This is a homage to a good old friend. One who has served many of us tirelessly and flawlessly. She was loud but instantly recognizable. She was old but still really efficient. She was used many times, often in multiple roles but she was still holding on. She often carried the load of way too many people on her shoulders than she was supposed to but her punchy and grunty character pushed her through. She had a raw character but I liked her that way. She is none other than our good friend, the 1.3 multi-jet diesel engine. Wait, what did you think?
You might be wondering, why all this fuzz about a cheap and economical diesel engine? Well, this engine might have changed the course of the Indian car market for good. If you feel that's a bold statement, Well guess what's powering the Vitara Brezza in your driveway? and every second car that you spot in your street? That's right. The Multi Jet Diesel.
Here's a fun fact: Did you know the same 1.3 Multijet Diesel powered 24 cars from 5 manufacturers in its lifetime? And it's, even more astonishing, the fact that, at one point in time, it powered 16 cars at the same time! Now, that's a dictionary definition of the word DOMINATION.
She went by many names in her lifetime. 1.3 DDIS, 1.3 Multijet, Quadrajet, Smartech and Crdi4. Even though she was introduced into new shapes and aliases, her role remained the same. Albeit, the state of tunes varied across the range, it powered everything from a humble Ritz to the Gigantic Chevy MPV- Enjoy (a truly contrasting name for the car it is, must say). And somehow, it managed to take everything in its stride and propelled them with ease!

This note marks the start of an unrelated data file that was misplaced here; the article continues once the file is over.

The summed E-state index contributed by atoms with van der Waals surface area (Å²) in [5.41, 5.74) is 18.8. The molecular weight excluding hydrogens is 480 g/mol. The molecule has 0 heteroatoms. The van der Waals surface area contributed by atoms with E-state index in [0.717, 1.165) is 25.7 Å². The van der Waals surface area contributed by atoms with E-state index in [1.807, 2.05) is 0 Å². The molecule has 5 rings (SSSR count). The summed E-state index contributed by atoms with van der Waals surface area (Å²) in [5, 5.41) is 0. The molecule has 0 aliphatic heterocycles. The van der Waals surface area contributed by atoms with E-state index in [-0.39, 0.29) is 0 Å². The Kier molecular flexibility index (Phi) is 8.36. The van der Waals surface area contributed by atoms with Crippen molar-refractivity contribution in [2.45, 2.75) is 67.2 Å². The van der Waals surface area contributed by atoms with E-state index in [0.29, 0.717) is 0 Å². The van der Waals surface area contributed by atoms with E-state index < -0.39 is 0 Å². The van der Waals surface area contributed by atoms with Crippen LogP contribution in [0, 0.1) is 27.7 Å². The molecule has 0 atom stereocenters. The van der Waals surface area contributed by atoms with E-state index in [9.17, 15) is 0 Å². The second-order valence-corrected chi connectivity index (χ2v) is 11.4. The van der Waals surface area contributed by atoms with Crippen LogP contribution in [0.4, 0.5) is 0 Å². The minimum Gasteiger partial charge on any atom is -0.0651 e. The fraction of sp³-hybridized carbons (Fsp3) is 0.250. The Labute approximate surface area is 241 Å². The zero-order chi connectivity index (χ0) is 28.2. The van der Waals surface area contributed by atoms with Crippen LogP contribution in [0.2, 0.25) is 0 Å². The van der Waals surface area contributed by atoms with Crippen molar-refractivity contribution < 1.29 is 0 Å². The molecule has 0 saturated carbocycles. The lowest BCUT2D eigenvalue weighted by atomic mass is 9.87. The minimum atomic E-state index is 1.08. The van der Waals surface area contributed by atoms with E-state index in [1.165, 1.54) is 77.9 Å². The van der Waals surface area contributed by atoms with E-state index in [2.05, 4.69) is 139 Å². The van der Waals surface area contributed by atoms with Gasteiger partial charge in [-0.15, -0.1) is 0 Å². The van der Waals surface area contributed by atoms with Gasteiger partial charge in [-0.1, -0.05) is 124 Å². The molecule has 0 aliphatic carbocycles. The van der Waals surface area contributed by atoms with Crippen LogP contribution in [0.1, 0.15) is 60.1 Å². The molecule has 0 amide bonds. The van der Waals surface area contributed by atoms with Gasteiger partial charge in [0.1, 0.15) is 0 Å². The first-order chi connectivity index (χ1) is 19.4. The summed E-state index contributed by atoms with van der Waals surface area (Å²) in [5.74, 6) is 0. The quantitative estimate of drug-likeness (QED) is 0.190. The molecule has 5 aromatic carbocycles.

Why was the 1.3 MJD so popular among so many manufacturers?
For starters, it was tiny. 50cm long and 65cm high- That's really compact for the figures it puts out. And even though the block itself was made of cast iron for better heat dissipation and strength, it only weighed 130kg with all its dressing. And what's even more surprising is the fact that this engine was pretty much bullet-proof in terms of reliability. And would you believe that? A reliable and long-lasting ITALIAN engine! Bellisimo!
One certain giveaway about its reliability certainly has to be- Maruti, of all brands choosing it as the sole engine to power 16 of their cars.
It was pretty high-tech for the time too! The MJD houses a very high-pressure injection system that splashes multiple injections of fuel for every power stroke. In its most advanced state, Fiat’s Multijet II sucks in eight injections per stroke and had rail pressure as crazy as 2,000bar, completely unheard at the time. In short, it was an Iron man suit compared to all the suits he made in a cave.
This engine is very special to me because I share really blissful memories with it. All the days and nights I spent with her, flooring her, stalling her, ripping her and oozing her with my right foot, brings back so many memories. OKAY, this is getting a tad bit creepy now.
For starters, I truly mastered driving in a Gen 2 Swift Diesel, the one with the glorious 1.3 DDIS. Even though I had driven a few other cars, I could really feel the grunt and power in this engine. I realized, much later that it was the torque all along and not the power that gave me the feeling. But hey, still a rookie who's feeling new things. Mind you, 190nm and 79 hp ain't no slouch. You gotta drive it to believe it.